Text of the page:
From preventing osteoporosis to reducing anxiety, hiking offers so many incredible benefits. However, for beginners, it can be a little intimidating. Unlike walking on a paved path, hiking involves more, sometimes unpredictable, terrain.
So, does that mean acquiring some special skills? Not at all! If your selection of hike is simple, no special skills are required. All you need is to be able to walk and adopt some hike tips along your trek. This guide will give you some essential first-time hiking tips to help enjoy your first hike, so that there are many more to come.
Keep The Beginning Short
The biggest mistake that most beginner hikers make is overdoing hiking. We understand you are excited, but that certainly doesn’t mean you should choose a hike that’s difficult. A hike that is rewarding, without substantial effort, is the best way to go for beginners.
Select a hike close to the distance you are used to walking on a level or paved surface. We recommend choosing a hike that has low mileage compared to your normal activity, and doesn’t have substantial elevation gain. However, if you can’t resist doing a longer one, you may want to start training in advance.
Acquaint Yourself With The Trail
Once you choose a suitable distance, search for nearby hikes that fit that criteria. You will find resources online that will help you navigate to the hike, and prepare. Read other individual reviews, study the map of the trails, get directions, and overall build some knowledge on where you will be going.
Bring A Map – Preferably A Paper Map
Understanding where you are and where you are going is key to enjoying your hike. While modern devices with quick GPS features are more efficient, paper maps will remain the number one hiking essential in case of failure of the electronic device.
Use GPS as a backup instead. A map will help you familiarize yourself with any intersecting trails where you could potentially make a wrong turn.
Keep Watch of The Weather
Before beginning your hike, don’t forget to check the weather. Knowing how the climate will accompany the trail will give you valuable information on what to pack and wear. Weather may dictate that you should not go hiking that day, or allow you to change your hike to another location.
Don’t Forget the Essentials!
Though every backpack differs according to its carrier’s choices, a bunch of must-have hiking essentials should be in them no matter what your preferences are. Even if you are camping with your family, don’t skip packing for yourself individually and also advise others to do the same. Here are those ten essentials. Depending on the distance and remoteness of your trail, expand or minimize the list.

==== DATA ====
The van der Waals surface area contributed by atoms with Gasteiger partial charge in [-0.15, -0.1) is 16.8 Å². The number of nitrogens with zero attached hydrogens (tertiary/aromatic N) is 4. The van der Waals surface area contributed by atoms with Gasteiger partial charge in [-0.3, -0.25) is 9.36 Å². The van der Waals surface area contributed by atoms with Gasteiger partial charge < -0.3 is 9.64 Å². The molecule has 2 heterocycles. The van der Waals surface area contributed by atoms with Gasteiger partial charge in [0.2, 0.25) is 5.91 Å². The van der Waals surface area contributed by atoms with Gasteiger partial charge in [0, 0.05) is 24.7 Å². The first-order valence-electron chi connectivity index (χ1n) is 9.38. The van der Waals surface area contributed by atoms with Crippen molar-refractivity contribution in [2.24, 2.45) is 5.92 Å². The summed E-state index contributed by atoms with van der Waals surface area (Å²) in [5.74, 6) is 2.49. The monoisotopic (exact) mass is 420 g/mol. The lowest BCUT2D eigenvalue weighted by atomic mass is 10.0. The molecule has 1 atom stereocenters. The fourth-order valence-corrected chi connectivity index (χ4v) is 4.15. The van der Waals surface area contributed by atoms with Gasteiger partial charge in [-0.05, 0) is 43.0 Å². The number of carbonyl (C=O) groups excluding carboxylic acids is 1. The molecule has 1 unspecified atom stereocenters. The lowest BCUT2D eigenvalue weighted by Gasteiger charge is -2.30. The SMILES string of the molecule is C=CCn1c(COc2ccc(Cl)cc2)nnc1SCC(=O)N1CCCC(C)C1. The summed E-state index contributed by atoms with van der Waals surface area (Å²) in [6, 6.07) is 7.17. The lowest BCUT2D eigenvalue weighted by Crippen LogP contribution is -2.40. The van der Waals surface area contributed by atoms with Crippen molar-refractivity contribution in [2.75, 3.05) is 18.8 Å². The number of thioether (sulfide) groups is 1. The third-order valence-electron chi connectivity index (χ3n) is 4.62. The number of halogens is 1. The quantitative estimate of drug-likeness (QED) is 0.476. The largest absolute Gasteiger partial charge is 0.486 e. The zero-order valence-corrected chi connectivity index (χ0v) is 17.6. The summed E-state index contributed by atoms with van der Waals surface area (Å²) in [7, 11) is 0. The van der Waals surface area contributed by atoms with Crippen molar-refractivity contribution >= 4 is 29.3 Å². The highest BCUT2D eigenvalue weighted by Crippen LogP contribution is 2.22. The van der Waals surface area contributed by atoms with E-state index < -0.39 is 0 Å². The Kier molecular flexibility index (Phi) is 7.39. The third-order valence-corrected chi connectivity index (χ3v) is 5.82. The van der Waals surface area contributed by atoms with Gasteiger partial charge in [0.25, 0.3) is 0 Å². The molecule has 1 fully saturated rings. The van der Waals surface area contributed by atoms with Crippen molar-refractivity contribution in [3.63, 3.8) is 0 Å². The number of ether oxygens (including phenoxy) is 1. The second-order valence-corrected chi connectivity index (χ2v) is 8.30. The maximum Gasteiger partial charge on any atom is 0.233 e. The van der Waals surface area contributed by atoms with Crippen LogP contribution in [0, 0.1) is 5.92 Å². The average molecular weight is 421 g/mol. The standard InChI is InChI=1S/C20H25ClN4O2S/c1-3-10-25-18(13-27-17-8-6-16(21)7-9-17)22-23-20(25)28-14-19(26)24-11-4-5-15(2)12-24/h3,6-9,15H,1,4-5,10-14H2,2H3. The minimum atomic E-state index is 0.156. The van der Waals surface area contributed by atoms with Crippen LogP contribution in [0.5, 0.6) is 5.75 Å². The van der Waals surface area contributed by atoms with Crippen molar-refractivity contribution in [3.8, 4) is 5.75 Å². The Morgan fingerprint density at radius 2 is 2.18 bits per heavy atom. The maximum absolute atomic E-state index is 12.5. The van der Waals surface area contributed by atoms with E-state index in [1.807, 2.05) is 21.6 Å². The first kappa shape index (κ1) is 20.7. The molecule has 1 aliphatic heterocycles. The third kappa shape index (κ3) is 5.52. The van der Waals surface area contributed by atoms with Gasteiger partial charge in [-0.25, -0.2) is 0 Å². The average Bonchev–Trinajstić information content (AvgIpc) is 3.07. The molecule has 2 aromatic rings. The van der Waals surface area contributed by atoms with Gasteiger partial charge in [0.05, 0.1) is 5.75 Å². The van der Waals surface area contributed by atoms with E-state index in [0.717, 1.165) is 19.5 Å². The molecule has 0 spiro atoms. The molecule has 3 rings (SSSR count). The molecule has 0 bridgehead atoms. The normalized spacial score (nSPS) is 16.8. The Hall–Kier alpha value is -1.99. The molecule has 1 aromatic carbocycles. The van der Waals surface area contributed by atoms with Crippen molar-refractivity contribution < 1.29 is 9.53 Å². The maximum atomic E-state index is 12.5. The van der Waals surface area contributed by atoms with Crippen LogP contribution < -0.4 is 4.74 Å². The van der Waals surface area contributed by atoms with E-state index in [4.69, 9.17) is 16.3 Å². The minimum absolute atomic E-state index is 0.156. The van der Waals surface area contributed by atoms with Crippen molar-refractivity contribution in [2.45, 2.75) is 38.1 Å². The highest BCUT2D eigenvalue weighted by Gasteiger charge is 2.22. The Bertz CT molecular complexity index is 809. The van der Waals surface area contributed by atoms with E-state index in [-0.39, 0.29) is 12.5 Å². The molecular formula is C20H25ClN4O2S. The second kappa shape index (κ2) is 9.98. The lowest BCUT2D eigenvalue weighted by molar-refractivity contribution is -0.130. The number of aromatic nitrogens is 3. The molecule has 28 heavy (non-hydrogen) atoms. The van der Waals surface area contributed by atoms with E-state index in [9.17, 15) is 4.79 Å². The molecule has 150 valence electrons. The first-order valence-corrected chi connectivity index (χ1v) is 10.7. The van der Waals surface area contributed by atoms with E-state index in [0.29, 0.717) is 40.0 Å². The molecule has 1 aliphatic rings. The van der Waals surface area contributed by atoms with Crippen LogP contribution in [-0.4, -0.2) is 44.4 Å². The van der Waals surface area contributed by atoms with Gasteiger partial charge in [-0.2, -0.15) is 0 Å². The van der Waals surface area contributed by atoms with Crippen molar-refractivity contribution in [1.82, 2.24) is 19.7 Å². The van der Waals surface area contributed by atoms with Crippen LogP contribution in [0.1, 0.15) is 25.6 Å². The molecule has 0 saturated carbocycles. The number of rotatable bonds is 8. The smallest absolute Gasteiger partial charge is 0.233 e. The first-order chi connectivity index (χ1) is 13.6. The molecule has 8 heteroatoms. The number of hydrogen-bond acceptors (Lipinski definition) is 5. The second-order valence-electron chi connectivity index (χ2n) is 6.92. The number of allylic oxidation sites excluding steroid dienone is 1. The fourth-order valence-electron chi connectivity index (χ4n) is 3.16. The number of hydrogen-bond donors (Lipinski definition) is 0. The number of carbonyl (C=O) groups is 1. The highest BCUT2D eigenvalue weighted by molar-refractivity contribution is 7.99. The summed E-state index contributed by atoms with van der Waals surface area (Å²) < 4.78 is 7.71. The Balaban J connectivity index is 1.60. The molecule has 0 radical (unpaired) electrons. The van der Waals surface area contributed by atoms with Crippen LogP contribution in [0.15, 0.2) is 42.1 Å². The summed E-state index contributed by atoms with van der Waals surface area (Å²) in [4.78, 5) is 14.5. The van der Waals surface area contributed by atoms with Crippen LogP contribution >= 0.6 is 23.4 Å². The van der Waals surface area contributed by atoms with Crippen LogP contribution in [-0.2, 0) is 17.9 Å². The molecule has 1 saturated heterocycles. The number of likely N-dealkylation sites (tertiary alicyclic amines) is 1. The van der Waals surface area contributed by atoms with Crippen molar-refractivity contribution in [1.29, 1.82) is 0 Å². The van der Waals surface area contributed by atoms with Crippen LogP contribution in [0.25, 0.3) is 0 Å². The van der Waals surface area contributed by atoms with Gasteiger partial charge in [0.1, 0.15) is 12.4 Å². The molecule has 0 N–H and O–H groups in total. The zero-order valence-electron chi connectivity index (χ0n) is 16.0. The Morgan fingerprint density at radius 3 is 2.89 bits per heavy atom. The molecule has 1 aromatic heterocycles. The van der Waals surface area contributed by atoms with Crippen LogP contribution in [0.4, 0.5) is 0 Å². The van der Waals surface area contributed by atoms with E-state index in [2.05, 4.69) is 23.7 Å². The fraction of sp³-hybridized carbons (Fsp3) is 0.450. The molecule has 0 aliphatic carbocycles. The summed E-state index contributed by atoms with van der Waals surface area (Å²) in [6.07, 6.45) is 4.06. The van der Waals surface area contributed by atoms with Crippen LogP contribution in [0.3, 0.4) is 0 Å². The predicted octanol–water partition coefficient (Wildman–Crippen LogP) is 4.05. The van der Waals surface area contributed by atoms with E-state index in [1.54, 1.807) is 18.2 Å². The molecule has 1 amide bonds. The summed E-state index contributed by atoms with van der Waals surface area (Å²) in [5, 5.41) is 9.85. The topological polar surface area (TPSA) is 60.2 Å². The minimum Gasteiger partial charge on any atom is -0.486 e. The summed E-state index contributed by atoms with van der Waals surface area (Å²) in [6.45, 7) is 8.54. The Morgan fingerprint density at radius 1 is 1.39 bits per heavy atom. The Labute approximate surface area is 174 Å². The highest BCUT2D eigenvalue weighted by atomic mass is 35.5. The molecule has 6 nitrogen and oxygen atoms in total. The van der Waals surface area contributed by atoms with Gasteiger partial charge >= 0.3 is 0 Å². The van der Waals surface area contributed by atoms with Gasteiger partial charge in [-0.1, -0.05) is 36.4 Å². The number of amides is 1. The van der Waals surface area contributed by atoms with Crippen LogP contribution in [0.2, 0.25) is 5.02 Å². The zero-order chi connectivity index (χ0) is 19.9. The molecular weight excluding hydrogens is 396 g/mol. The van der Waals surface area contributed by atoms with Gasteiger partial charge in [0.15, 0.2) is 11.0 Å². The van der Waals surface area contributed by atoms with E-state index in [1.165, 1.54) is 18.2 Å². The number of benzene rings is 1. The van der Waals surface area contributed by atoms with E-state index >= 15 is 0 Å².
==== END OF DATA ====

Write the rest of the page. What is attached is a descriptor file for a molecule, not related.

- Navigation Compasses and Maps
- Sun Protection Products
- Extra Pair of Clothes
- First Aid Kit
- Lighter or Any Other Fire Source
- Repair Kit
- Extra Food
- Emergency Shelter
Take Things Slow
In hiking, being steady is better than trying to be quick, and having to stop frequently. Maintaining a steady pace that feels achievable for a long time is a better bet for new hikers. This will prevent overexertion, make the experience more enjoyable, and increase your likelihood of completing your hike.
Make sure to bring hydration and nutrition that is suitable for longer than you anticipate being out on the trail.
Bring Comfortable Footwear
Uncomfortable feet can ruin the fun of your hike. Invest in quality hiking shoes, boots, or trail runners and socks that keep your feet in comfort and protect them from the environment. Different terrain may dictate the type of footwear to use. On many hikes, comfortable sneakers may suffice, but on others, having footwear designed for the trails is likely a better idea.
Bring clothes that are suitable for the conditions you will be in. We always recommend bringing an outer waterproof layer like a rain jacket as backup for safety. Where moisture wicking clothing.
Skip cotton as it tends to get damp easier and stays that way, leaving you feeling clammy. Choose synthetics instead.
Let Others Know Where You Will Be
Someone who is not with you on the trail must know exactly where you are hiking, who’s with you, and when you are expected to return. This is for safety purposes to ensure that if anything goes wrong, someone else can send help.
Another option is to pack an emergency device such as a GPS tracker, which helps you summon emergency assistance by satellite. Even with this equipment, it is essential to tell others where you will be.
Take Care of The Trail
Last but not least, don’t leave your trace and respect the hikers who come after you. In a nutshell, that means packing out anything you bring, staying on trail, and picking up any trash or garbage you come across.
Don’t litter or throw fruit peels. Refrain from causing harm to the environment (plucking rare flowers or breaking branches). A clean trail will help maintain beautiful places across the world.
Max DesMarais is the founder of Hiking & Fishing. He has a passion for the outdoors and making outdoor education and adventure more accessible. Max is a published author for various outdoor and marketing websites. He is an experienced hiker, backpacker, fly fisherman, trail runner, and spends his free time in the outdoors. These adventures allow him to test gear, learn new skills, and experience new places so that he can educate others. You can read more about him here: hikingandfishing/about